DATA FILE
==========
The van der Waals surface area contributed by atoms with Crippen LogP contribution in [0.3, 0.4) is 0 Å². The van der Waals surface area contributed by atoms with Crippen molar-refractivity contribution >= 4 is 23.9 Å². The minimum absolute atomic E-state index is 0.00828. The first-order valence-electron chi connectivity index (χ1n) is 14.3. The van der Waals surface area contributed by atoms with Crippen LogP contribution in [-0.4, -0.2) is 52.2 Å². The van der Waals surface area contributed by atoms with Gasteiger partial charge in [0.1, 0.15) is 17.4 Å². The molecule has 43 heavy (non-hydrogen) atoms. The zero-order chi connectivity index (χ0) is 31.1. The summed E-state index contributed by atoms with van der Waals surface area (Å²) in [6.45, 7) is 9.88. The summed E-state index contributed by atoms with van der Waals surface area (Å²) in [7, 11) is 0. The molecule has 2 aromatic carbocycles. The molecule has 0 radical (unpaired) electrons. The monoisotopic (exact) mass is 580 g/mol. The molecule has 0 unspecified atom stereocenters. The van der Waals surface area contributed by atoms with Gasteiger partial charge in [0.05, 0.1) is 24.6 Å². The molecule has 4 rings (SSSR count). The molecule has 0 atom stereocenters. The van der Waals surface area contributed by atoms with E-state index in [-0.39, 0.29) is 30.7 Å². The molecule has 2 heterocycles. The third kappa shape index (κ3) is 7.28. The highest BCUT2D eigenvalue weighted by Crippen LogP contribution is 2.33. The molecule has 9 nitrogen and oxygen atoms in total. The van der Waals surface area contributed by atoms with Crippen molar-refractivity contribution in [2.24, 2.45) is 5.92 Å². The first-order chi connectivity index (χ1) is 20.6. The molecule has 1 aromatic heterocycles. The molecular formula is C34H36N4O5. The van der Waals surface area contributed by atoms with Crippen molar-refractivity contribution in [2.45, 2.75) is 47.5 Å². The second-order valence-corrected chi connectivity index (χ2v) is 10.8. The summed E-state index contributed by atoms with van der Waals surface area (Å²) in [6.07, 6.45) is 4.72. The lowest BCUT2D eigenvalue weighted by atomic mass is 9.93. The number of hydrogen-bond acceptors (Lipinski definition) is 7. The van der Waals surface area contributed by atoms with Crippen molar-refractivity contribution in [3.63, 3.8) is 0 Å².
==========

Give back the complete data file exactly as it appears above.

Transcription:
The van der Waals surface area contributed by atoms with Crippen LogP contribution in [0.3, 0.4) is 0 Å². The van der Waals surface area contributed by atoms with Crippen molar-refractivity contribution >= 4 is 23.9 Å². The minimum absolute atomic E-state index is 0.00828. The first-order valence-electron chi connectivity index (χ1n) is 14.3. The van der Waals surface area contributed by atoms with Crippen LogP contribution in [-0.4, -0.2) is 52.2 Å². The van der Waals surface area contributed by atoms with Gasteiger partial charge in [0.1, 0.15) is 17.4 Å². The molecule has 43 heavy (non-hydrogen) atoms. The zero-order chi connectivity index (χ0) is 31.1. The summed E-state index contributed by atoms with van der Waals surface area (Å²) in [6.45, 7) is 9.88. The summed E-state index contributed by atoms with van der Waals surface area (Å²) in [7, 11) is 0. The molecule has 2 aromatic carbocycles. The molecule has 0 radical (unpaired) electrons. The monoisotopic (exact) mass is 580 g/mol. The molecule has 0 unspecified atom stereocenters. The van der Waals surface area contributed by atoms with Gasteiger partial charge in [0.05, 0.1) is 24.6 Å². The molecule has 4 rings (SSSR count). The molecule has 0 atom stereocenters. The van der Waals surface area contributed by atoms with E-state index in [-0.39, 0.29) is 30.7 Å². The molecule has 2 heterocycles. The third kappa shape index (κ3) is 7.28. The highest BCUT2D eigenvalue weighted by Crippen LogP contribution is 2.33. The molecule has 9 nitrogen and oxygen atoms in total. The van der Waals surface area contributed by atoms with Crippen molar-refractivity contribution in [2.24, 2.45) is 5.92 Å². The first-order chi connectivity index (χ1) is 20.6. The molecule has 1 aromatic heterocycles. The molecular formula is C34H36N4O5. The van der Waals surface area contributed by atoms with Crippen molar-refractivity contribution in [2.45, 2.75) is 47.5 Å². The second-order valence-corrected chi connectivity index (χ2v) is 10.8. The summed E-state index contributed by atoms with van der Waals surface area (Å²) in [6.07, 6.45) is 4.72. The lowest BCUT2D eigenvalue weighted by atomic mass is 9.93. The number of hydrogen-bond acceptors (Lipinski definition) is 7. The van der Waals surface area contributed by atoms with Crippen molar-refractivity contribution in [3.63, 3.8) is 0 Å².